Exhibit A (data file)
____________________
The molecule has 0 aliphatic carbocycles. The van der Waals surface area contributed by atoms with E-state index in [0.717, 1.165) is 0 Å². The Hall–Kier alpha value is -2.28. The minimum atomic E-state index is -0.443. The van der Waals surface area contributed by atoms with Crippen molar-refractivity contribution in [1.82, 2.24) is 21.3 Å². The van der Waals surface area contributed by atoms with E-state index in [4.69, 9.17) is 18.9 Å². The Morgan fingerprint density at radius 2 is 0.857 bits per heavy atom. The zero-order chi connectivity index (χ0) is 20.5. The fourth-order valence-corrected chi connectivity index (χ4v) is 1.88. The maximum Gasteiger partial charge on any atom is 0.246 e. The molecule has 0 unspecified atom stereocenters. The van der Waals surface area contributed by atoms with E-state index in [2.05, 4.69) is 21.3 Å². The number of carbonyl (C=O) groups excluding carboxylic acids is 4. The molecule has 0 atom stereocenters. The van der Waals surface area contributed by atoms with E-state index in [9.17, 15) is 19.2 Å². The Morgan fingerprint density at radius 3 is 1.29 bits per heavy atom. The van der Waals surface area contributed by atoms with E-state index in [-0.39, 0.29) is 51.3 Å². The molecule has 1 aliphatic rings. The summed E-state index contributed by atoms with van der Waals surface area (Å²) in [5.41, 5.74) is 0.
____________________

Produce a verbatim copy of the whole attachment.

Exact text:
The molecule has 0 aliphatic carbocycles. The van der Waals surface area contributed by atoms with E-state index in [0.717, 1.165) is 0 Å². The Hall–Kier alpha value is -2.28. The minimum atomic E-state index is -0.443. The van der Waals surface area contributed by atoms with Crippen molar-refractivity contribution in [1.82, 2.24) is 21.3 Å². The van der Waals surface area contributed by atoms with E-state index in [4.69, 9.17) is 18.9 Å². The Morgan fingerprint density at radius 2 is 0.857 bits per heavy atom. The zero-order chi connectivity index (χ0) is 20.5. The fourth-order valence-corrected chi connectivity index (χ4v) is 1.88. The maximum Gasteiger partial charge on any atom is 0.246 e. The molecule has 0 unspecified atom stereocenters. The van der Waals surface area contributed by atoms with E-state index in [2.05, 4.69) is 21.3 Å². The number of carbonyl (C=O) groups excluding carboxylic acids is 4. The molecule has 0 atom stereocenters. The van der Waals surface area contributed by atoms with E-state index in [9.17, 15) is 19.2 Å². The Morgan fingerprint density at radius 3 is 1.29 bits per heavy atom. The van der Waals surface area contributed by atoms with E-state index in [-0.39, 0.29) is 51.3 Å². The molecule has 1 aliphatic rings. The summed E-state index contributed by atoms with van der Waals surface area (Å²) in [5.41, 5.74) is 0.